2018-06-24 00:21:56 +0100
To: Highland Council & Scottish Government
Save protected nature at Loch Fleet from golf development vandalism
Campaign created by
Prevent precious and beautiful wild dune habitats from being turned into a golf course.
Why is this important?
A planning application has been submitted to Highland Council to construct a golf course on Coul Links, Sutherland but the applicant is not Trump Golf. The target lies within Loch Fleet Site of Special Scientific Interest, Special Protection Area for birds & Ramsar wetland, which is predominantly estuary. Coul Links is one of very few expanses of undeveloped & largely unspoilt sand dunes remaining in Scotland, & its special wildlife & landforms are protected by those UK & European legal designations & international treaty. Development would be at odds with Highland Council’s environmental policies.
The government’s conservation agency, which has objected, states on its website that SSSIs “are those areas of land & water that Scottish Natural Heritage (SNH) considers to best represent our natural heritage - its diversity of plants, animals & habitats, rocks & landforms, or a combination of such natural features. They are the essential building blocks of Scotland's protected areas for nature conservation … It is an offence for any person to intentionally or recklessly damage the protected natural features of an SSSI."
Trump got official approval to destroy Foveran Links SSSI after exaggerating economic benefits, much shenanigans & Scottish Government intervention. That site may be denotified as SSSI. Presently the speculator is Coul Links Ltd. led by Mike Keiser, President of Bandon Dunes Golf Resort, Oregon, Trump Golf’s main global rival, & entrepreneur Todd Warnock who claims (like Trump) 'I can make this environment better'.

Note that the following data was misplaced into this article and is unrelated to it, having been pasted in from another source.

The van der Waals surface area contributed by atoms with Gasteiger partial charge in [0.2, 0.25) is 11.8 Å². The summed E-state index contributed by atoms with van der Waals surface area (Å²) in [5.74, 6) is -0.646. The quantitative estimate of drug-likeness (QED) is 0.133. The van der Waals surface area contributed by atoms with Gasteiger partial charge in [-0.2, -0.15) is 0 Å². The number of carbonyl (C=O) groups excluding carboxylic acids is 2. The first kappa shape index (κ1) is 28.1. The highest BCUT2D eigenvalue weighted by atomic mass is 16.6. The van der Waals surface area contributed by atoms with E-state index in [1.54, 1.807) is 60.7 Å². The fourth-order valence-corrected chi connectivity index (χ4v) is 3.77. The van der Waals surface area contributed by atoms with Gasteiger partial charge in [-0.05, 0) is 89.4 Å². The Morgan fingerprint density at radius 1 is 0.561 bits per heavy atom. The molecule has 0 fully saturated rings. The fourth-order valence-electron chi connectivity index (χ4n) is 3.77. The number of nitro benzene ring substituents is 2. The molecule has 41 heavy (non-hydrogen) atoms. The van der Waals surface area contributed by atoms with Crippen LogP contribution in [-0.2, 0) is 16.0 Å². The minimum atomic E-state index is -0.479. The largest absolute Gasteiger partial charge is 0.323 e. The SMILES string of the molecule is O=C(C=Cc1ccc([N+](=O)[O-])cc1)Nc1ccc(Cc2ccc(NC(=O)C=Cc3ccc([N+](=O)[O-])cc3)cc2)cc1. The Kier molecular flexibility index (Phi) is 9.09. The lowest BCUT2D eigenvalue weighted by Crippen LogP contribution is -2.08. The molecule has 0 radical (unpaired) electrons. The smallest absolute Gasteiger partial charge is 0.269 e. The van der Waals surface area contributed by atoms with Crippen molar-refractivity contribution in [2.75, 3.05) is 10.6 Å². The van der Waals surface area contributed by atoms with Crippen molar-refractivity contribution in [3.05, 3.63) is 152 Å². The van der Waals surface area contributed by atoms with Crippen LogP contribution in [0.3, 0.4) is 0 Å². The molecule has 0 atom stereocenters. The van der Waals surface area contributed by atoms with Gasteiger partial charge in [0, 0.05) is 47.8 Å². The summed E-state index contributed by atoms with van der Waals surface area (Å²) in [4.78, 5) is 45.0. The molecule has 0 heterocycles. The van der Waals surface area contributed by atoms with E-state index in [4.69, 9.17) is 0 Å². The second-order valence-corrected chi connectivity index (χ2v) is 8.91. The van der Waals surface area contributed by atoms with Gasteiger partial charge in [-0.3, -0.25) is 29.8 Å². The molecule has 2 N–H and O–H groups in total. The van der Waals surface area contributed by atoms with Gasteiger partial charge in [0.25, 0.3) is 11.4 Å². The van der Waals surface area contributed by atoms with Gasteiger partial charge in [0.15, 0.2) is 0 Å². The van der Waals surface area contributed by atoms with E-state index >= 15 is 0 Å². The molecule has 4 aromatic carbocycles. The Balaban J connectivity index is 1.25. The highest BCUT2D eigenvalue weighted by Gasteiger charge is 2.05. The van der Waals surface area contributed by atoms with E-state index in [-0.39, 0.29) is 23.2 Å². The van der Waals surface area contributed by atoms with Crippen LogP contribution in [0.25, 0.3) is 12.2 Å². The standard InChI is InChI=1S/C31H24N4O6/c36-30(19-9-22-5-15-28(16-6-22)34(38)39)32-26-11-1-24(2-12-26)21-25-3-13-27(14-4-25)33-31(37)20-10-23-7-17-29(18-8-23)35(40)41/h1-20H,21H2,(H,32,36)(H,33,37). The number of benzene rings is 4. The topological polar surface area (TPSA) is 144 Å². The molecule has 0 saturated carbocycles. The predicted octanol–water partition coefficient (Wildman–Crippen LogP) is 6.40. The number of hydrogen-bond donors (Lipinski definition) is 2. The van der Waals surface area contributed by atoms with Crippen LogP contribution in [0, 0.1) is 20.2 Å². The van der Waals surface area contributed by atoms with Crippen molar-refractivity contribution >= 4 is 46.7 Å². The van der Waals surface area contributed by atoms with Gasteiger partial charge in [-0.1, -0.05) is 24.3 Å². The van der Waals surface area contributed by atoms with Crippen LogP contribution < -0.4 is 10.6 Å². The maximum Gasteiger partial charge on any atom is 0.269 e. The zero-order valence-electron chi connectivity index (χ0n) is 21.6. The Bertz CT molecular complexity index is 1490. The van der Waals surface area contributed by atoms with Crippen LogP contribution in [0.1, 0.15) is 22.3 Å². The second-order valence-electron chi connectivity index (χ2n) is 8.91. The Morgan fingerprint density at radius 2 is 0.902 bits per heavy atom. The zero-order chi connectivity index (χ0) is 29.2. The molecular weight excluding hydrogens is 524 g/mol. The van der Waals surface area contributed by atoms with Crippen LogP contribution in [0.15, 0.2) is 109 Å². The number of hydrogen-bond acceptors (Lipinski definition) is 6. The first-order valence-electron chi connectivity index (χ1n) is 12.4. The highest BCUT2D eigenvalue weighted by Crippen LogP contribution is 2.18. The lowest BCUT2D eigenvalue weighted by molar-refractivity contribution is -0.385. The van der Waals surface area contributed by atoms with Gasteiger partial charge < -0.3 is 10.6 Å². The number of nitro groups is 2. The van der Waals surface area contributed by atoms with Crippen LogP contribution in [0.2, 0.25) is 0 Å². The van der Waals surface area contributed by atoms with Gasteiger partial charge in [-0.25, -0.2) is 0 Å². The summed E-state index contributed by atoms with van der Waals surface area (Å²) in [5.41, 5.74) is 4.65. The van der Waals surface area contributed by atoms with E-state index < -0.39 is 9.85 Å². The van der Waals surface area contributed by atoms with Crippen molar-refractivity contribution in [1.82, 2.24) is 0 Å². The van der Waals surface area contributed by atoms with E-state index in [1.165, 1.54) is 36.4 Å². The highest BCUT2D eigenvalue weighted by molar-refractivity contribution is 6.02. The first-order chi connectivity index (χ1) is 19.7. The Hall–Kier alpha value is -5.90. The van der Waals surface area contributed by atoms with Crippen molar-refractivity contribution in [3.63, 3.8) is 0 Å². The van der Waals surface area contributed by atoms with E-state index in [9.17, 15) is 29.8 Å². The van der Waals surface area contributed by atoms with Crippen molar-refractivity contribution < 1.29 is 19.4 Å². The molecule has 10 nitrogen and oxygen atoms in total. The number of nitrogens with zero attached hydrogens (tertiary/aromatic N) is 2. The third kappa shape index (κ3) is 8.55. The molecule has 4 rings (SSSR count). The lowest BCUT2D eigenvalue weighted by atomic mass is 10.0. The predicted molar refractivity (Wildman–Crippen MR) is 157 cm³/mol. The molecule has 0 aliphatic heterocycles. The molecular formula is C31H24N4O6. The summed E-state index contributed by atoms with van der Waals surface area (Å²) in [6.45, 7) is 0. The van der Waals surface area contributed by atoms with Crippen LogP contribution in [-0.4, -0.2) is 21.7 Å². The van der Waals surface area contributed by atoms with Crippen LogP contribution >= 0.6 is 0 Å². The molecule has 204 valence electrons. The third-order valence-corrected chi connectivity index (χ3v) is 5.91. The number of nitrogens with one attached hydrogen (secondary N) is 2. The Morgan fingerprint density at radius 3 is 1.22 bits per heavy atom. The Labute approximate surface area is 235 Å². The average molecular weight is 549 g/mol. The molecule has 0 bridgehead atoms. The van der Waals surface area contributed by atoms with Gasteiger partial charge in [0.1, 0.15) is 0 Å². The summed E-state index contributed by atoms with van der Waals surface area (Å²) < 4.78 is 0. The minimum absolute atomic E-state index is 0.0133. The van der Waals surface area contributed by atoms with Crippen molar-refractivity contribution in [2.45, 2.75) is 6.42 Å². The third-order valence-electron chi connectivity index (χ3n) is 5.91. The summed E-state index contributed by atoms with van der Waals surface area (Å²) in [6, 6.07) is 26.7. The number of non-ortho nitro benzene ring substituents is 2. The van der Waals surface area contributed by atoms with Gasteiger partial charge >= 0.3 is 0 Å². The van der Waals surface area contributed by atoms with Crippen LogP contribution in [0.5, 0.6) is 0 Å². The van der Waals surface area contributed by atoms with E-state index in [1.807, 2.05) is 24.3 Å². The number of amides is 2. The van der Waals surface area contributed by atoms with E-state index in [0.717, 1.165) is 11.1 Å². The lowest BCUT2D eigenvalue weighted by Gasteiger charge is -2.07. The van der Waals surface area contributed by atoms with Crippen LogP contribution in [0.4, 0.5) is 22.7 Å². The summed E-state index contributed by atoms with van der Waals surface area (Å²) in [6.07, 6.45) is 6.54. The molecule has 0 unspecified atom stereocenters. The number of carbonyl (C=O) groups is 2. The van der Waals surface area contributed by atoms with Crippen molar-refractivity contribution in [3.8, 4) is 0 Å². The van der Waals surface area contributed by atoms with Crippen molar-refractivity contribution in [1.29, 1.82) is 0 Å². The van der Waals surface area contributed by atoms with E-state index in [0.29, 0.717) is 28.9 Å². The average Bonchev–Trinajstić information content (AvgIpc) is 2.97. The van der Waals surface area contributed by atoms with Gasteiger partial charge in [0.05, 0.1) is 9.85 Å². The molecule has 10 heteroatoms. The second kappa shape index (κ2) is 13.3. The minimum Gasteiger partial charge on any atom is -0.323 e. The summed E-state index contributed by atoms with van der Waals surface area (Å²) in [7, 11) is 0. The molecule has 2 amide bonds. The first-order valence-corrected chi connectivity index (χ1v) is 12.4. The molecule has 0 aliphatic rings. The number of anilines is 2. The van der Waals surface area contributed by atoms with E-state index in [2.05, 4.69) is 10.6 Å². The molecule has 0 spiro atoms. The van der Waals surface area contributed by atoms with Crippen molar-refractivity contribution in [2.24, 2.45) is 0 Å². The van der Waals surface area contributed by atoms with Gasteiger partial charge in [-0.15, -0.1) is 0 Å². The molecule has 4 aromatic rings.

From October 2015, press articles publicised proposals for the international 18-hole golf course. The developers blithely spoke of the perceived advantages to golf & economy, ignored nature conservation legal designations but mentioned new nature trails with wildlife ‘information’. Development propaganda would not inform the public how much wildlife, habitat, landforms & amenity have been destroyed & degraded. Exhibitions, to elicit public votes of support, have either paid scant attention to the wildlife, as in the August 2016 displays which relegated a habitat survey to just a tiny cryptic map at Scottie dog eye level, or in October 2017 presented flawed ecology. The less truth people know the less insensitive the plans appear.
Constructing the golf course on Coul Links would create an unnatural catastrophe. It would mean bulldozing, digging, recontouring, burying wet slacks, reseeding with introduced grasses, habitat fragmentation, under-grazing, control of wild grazing animals (rabbits & deer), fertilising & herbiciding (with run-off), irrigating & intensively mowing 40.5 acres, with substantial collateral damage, immediate & insidious. Proposed bulk habitat & species translocation, of dune heath (with insects & rare lichens) & 95 rare dune juniper, would be doomed to failure & difficult for Kew Gardens staff.